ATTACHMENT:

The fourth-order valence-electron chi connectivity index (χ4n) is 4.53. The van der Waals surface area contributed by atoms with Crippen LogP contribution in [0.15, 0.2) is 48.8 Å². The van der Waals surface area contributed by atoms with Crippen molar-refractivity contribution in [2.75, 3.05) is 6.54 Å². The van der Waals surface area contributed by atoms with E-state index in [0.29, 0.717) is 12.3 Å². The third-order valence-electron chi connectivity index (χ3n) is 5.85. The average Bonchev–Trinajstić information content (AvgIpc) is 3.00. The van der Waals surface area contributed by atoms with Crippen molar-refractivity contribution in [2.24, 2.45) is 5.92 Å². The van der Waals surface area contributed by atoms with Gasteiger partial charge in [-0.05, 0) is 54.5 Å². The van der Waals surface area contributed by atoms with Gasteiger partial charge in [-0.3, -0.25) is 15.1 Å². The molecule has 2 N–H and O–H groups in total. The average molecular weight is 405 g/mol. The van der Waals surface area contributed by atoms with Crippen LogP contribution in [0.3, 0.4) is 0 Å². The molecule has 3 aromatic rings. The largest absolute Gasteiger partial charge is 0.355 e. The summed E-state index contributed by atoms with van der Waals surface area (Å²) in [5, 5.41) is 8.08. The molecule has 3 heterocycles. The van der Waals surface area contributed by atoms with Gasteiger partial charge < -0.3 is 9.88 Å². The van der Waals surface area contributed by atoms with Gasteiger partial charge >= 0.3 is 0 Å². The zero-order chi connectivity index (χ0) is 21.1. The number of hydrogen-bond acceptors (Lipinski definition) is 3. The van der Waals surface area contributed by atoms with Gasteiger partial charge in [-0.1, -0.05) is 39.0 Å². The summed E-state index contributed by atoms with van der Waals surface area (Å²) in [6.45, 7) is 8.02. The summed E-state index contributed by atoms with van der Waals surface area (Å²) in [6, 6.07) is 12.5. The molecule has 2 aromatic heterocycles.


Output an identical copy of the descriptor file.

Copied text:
The fourth-order valence-electron chi connectivity index (χ4n) is 4.53. The van der Waals surface area contributed by atoms with Crippen LogP contribution in [0.15, 0.2) is 48.8 Å². The van der Waals surface area contributed by atoms with Crippen molar-refractivity contribution in [2.75, 3.05) is 6.54 Å². The van der Waals surface area contributed by atoms with E-state index in [0.29, 0.717) is 12.3 Å². The third-order valence-electron chi connectivity index (χ3n) is 5.85. The average Bonchev–Trinajstić information content (AvgIpc) is 3.00. The van der Waals surface area contributed by atoms with Crippen molar-refractivity contribution in [2.24, 2.45) is 5.92 Å². The van der Waals surface area contributed by atoms with Gasteiger partial charge in [-0.05, 0) is 54.5 Å². The van der Waals surface area contributed by atoms with Gasteiger partial charge in [-0.3, -0.25) is 15.1 Å². The molecule has 2 N–H and O–H groups in total. The average molecular weight is 405 g/mol. The van der Waals surface area contributed by atoms with Crippen LogP contribution in [0.3, 0.4) is 0 Å². The molecule has 3 aromatic rings. The largest absolute Gasteiger partial charge is 0.355 e. The summed E-state index contributed by atoms with van der Waals surface area (Å²) in [5, 5.41) is 8.08. The molecule has 3 heterocycles. The van der Waals surface area contributed by atoms with Gasteiger partial charge < -0.3 is 9.88 Å². The van der Waals surface area contributed by atoms with Gasteiger partial charge >= 0.3 is 0 Å². The zero-order chi connectivity index (χ0) is 21.1. The number of hydrogen-bond acceptors (Lipinski definition) is 3. The van der Waals surface area contributed by atoms with Gasteiger partial charge in [-0.1, -0.05) is 39.0 Å². The summed E-state index contributed by atoms with van der Waals surface area (Å²) in [6.45, 7) is 8.02. The summed E-state index contributed by atoms with van der Waals surface area (Å²) in [6, 6.07) is 12.5. The molecule has 2 aromatic heterocycles.